Sunday, July 12, 2009

Mural Update

posted by Elizabeth Fama

Today I happened upon this scene at 56th and Lake Park. Olivia Gude is restoring her original 1992 mural, "Where We Come From...Where We're Going." I had previously seen a young man (her assistant for the summer) power-washing William Walker's "Childhood is Without Prejudice" (1977), just east of the Gude mural.

Ms. Gude is responsible for restoring both murals, using money she says the Chicago Public Art Group got from the NEA. (For a list of all the CPAG mural restoration projects in Chicago, see this link.) I'm pretty sure that the University of Chicago has contributed money for the 56th Street murals, as well.

She told me that she had restored Mr. Walker's mural once before, in 1993, and when she had contacted him to discuss it Mr. Walker said, "Why don't you just paint something else over it?" which was unthinkable to her. Mr. Walker's art is considered to be historically significant.

Olivia Gude
Ms. Gude is hoping that while she works on her mural (for the next month, she estimates), people will stop and tell her what has become of the subjects in the mural. She might even add an update about some of them to the text in the mural.

I know one of the models, the small-ish redhead in the tan coat. Her name is Rachel, and she was one of my husband's PhD students. She was not terribly fond of Hyde Park. She now works for the International Monetary Fund.

William Walker (b. 1927), "Childhood is Without Prejudice." The loose paint has been power-washed away.


catuca48 said...

I am thrilled to see this restoration work underway. As a result of support by the SECC, U of C, National Endowment for the Arts, Alderman Leslie Hairston and Alderman Preckinkle other work is slated for completion this summer. Special thanks go to both Aldermen Toni Preckwinkle and Leslie Hairston for investing in the these public improvements. Later this summer look for the long awaited installation of the art panels - 12 foot by 8 foot digital images of works by; Terry Evans, Calvin Jones, John Himmelfarb and Dr. Margaret Burroughs. These panels will adorn the south sides of the 53rd and 55th Street underpasses. Funds will also allow for the completion of the 57th Street mosaic mural on the 57th St. underpass. If it has not yet begin, there will also be a new mural going up along the north side of the 47th street viaduct that will involves students from Kenwood Academy and residents to participate.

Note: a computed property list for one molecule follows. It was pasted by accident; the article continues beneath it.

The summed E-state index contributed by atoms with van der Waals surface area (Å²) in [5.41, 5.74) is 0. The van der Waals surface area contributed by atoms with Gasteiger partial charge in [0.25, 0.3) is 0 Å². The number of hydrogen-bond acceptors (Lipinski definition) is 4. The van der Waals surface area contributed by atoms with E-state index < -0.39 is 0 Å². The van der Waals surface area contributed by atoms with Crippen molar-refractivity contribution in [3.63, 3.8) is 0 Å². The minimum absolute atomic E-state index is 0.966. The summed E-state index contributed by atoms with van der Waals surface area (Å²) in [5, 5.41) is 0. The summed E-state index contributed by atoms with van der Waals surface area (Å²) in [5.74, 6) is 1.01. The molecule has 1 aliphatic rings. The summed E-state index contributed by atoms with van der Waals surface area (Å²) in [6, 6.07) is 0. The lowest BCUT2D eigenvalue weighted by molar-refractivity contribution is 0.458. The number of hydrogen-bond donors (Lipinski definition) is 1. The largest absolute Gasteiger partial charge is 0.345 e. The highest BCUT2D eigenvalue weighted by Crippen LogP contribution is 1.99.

edj said...

You know, it only takes a couple of days to repaint a white wall. And a white wall is safer for pedestrians.

I like the idea of the original artist suggesting that his original art be painted over, not restored. He has the right idea about murals painted in underpasses.

Elizabeth Fama said...

I agree with both of your points, edj. I also worry that these murals are gradually being considered to be historic because we're repainting them. Who will be the "heartless" one to paint or tile or brick over them in the future?

They're too exposed to the elements to allow them to reach this status. I say make it transient art, if you must have art there at all.

jimmyjack said...

Indeed the NEA did consider each of these two murals to be of such significance as to deserve restoration/conservation funding. The remainder of the funding was generously provided by a SECC grant.

It was not that long ago that agencies and municipalities painted out and destroyed WPA murals without regard. About 35 years after WPA murals were painted, beginning in mid-late 60s, we began to reconsider those actions. Today, those works in schools and post offices are considered national heritage to be protected.

The murals of Hyde Park are 35 years old. They have held up astonishingly well, given that they are outside 365 days a year. I believe in spirit and content, they are still relevant to the world today.

And there should be a larger discussion about whether or not the cultural production of one time should be restored or removed at a later date. I would hope that will be a conscious discussion in which individuals and agencies articulate their knowledge and values. Personally, I do not think every mural in Chicago should be restored, but...some of them should!

And that larger discussion will begin here in Chicago in October when Restore Public Murals, a national effort to raise the question, will hold a symposium to discuss extant works and how to determine the importance and viability of saving them.